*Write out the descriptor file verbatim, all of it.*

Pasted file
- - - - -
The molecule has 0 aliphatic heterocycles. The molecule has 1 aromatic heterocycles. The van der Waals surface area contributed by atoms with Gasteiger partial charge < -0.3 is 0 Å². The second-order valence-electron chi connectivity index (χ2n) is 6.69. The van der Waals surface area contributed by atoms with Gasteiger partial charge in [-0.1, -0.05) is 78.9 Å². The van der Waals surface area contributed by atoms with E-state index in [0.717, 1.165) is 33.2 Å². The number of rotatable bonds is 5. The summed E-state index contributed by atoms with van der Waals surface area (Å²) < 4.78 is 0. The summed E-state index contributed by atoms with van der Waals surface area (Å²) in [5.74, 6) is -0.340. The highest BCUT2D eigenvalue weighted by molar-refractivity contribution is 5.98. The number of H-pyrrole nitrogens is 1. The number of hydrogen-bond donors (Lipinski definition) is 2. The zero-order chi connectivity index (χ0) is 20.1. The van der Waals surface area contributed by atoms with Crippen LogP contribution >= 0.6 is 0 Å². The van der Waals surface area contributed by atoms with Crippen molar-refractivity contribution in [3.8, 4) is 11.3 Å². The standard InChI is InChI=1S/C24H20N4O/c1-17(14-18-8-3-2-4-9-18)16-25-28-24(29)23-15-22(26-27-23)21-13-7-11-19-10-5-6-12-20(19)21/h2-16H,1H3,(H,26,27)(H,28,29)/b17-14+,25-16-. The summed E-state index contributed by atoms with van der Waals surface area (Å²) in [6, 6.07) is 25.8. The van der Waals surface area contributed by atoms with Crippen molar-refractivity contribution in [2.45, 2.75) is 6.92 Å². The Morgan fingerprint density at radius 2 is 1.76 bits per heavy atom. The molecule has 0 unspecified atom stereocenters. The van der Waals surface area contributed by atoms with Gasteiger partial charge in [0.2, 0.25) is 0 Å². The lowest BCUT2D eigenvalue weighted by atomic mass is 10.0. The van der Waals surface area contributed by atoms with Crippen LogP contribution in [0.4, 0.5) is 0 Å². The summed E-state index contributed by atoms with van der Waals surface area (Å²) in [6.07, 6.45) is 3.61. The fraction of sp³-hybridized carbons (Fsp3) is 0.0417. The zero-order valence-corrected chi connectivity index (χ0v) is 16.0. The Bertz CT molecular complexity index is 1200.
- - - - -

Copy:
The molecule has 0 aliphatic heterocycles. The molecule has 1 aromatic heterocycles. The van der Waals surface area contributed by atoms with Gasteiger partial charge < -0.3 is 0 Å². The second-order valence-electron chi connectivity index (χ2n) is 6.69. The van der Waals surface area contributed by atoms with Gasteiger partial charge in [-0.1, -0.05) is 78.9 Å². The van der Waals surface area contributed by atoms with E-state index in [0.717, 1.165) is 33.2 Å². The number of rotatable bonds is 5. The summed E-state index contributed by atoms with van der Waals surface area (Å²) < 4.78 is 0. The summed E-state index contributed by atoms with van der Waals surface area (Å²) in [5.74, 6) is -0.340. The highest BCUT2D eigenvalue weighted by molar-refractivity contribution is 5.98. The number of H-pyrrole nitrogens is 1. The number of hydrogen-bond donors (Lipinski definition) is 2. The zero-order chi connectivity index (χ0) is 20.1. The van der Waals surface area contributed by atoms with Crippen LogP contribution >= 0.6 is 0 Å². The van der Waals surface area contributed by atoms with Crippen molar-refractivity contribution in [3.8, 4) is 11.3 Å². The standard InChI is InChI=1S/C24H20N4O/c1-17(14-18-8-3-2-4-9-18)16-25-28-24(29)23-15-22(26-27-23)21-13-7-11-19-10-5-6-12-20(19)21/h2-16H,1H3,(H,26,27)(H,28,29)/b17-14+,25-16-. The summed E-state index contributed by atoms with van der Waals surface area (Å²) in [6, 6.07) is 25.8. The van der Waals surface area contributed by atoms with Crippen molar-refractivity contribution in [2.45, 2.75) is 6.92 Å². The Morgan fingerprint density at radius 2 is 1.76 bits per heavy atom. The molecule has 0 unspecified atom stereocenters. The van der Waals surface area contributed by atoms with Gasteiger partial charge in [0.2, 0.25) is 0 Å². The lowest BCUT2D eigenvalue weighted by atomic mass is 10.0. The van der Waals surface area contributed by atoms with Crippen LogP contribution in [0.4, 0.5) is 0 Å². The summed E-state index contributed by atoms with van der Waals surface area (Å²) in [6.07, 6.45) is 3.61. The fraction of sp³-hybridized carbons (Fsp3) is 0.0417. The zero-order valence-corrected chi connectivity index (χ0v) is 16.0. The Bertz CT molecular complexity index is 1200.